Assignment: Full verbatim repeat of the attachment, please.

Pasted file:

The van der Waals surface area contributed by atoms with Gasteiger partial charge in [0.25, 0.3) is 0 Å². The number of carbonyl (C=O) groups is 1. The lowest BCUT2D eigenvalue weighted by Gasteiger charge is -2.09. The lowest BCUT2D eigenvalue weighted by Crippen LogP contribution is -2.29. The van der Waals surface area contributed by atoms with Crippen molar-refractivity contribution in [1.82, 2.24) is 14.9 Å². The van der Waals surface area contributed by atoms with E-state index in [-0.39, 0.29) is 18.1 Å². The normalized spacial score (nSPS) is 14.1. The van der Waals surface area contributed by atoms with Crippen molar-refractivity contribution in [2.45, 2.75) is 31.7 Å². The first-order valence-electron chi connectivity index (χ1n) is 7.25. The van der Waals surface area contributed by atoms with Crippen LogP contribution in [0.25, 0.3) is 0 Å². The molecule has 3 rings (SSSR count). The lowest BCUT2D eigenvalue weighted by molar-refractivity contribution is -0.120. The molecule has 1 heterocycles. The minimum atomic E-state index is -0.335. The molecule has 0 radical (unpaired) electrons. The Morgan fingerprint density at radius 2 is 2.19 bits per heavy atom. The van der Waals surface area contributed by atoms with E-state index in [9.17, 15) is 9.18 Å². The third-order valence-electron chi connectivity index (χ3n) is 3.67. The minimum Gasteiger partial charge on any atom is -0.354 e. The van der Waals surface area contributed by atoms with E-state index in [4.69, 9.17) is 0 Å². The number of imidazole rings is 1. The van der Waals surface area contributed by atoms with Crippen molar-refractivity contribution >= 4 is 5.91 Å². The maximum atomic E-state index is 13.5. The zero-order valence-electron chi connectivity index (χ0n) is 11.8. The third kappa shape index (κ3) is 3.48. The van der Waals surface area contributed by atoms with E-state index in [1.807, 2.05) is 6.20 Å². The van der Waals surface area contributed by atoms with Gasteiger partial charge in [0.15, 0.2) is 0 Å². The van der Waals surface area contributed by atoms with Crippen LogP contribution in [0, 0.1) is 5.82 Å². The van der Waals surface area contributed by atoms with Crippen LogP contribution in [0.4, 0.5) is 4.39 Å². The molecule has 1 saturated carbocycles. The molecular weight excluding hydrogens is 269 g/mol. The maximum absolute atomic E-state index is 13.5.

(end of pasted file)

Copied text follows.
The van der Waals surface area contributed by atoms with Gasteiger partial charge in [0.25, 0.3) is 0 Å². The number of carbonyl (C=O) groups is 1. The lowest BCUT2D eigenvalue weighted by Gasteiger charge is -2.09. The lowest BCUT2D eigenvalue weighted by Crippen LogP contribution is -2.29. The van der Waals surface area contributed by atoms with Crippen molar-refractivity contribution in [1.82, 2.24) is 14.9 Å². The van der Waals surface area contributed by atoms with E-state index in [-0.39, 0.29) is 18.1 Å². The normalized spacial score (nSPS) is 14.1. The van der Waals surface area contributed by atoms with Crippen molar-refractivity contribution in [2.45, 2.75) is 31.7 Å². The first-order valence-electron chi connectivity index (χ1n) is 7.25. The van der Waals surface area contributed by atoms with Crippen LogP contribution in [0.25, 0.3) is 0 Å². The molecule has 3 rings (SSSR count). The lowest BCUT2D eigenvalue weighted by molar-refractivity contribution is -0.120. The molecule has 1 heterocycles. The minimum atomic E-state index is -0.335. The molecule has 0 radical (unpaired) electrons. The Morgan fingerprint density at radius 2 is 2.19 bits per heavy atom. The van der Waals surface area contributed by atoms with E-state index in [9.17, 15) is 9.18 Å². The third-order valence-electron chi connectivity index (χ3n) is 3.67. The minimum Gasteiger partial charge on any atom is -0.354 e. The van der Waals surface area contributed by atoms with E-state index in [4.69, 9.17) is 0 Å². The number of imidazole rings is 1. The van der Waals surface area contributed by atoms with Crippen molar-refractivity contribution >= 4 is 5.91 Å². The maximum atomic E-state index is 13.5. The zero-order valence-electron chi connectivity index (χ0n) is 11.8. The third kappa shape index (κ3) is 3.48. The van der Waals surface area contributed by atoms with E-state index in [1.807, 2.05) is 6.20 Å². The van der Waals surface area contributed by atoms with Gasteiger partial charge in [0.15, 0.2) is 0 Å². The van der Waals surface area contributed by atoms with Crippen LogP contribution in [0, 0.1) is 5.82 Å². The van der Waals surface area contributed by atoms with Crippen LogP contribution in [0.4, 0.5) is 4.39 Å². The molecule has 1 saturated carbocycles. The molecular weight excluding hydrogens is 269 g/mol. The maximum absolute atomic E-state index is 13.5.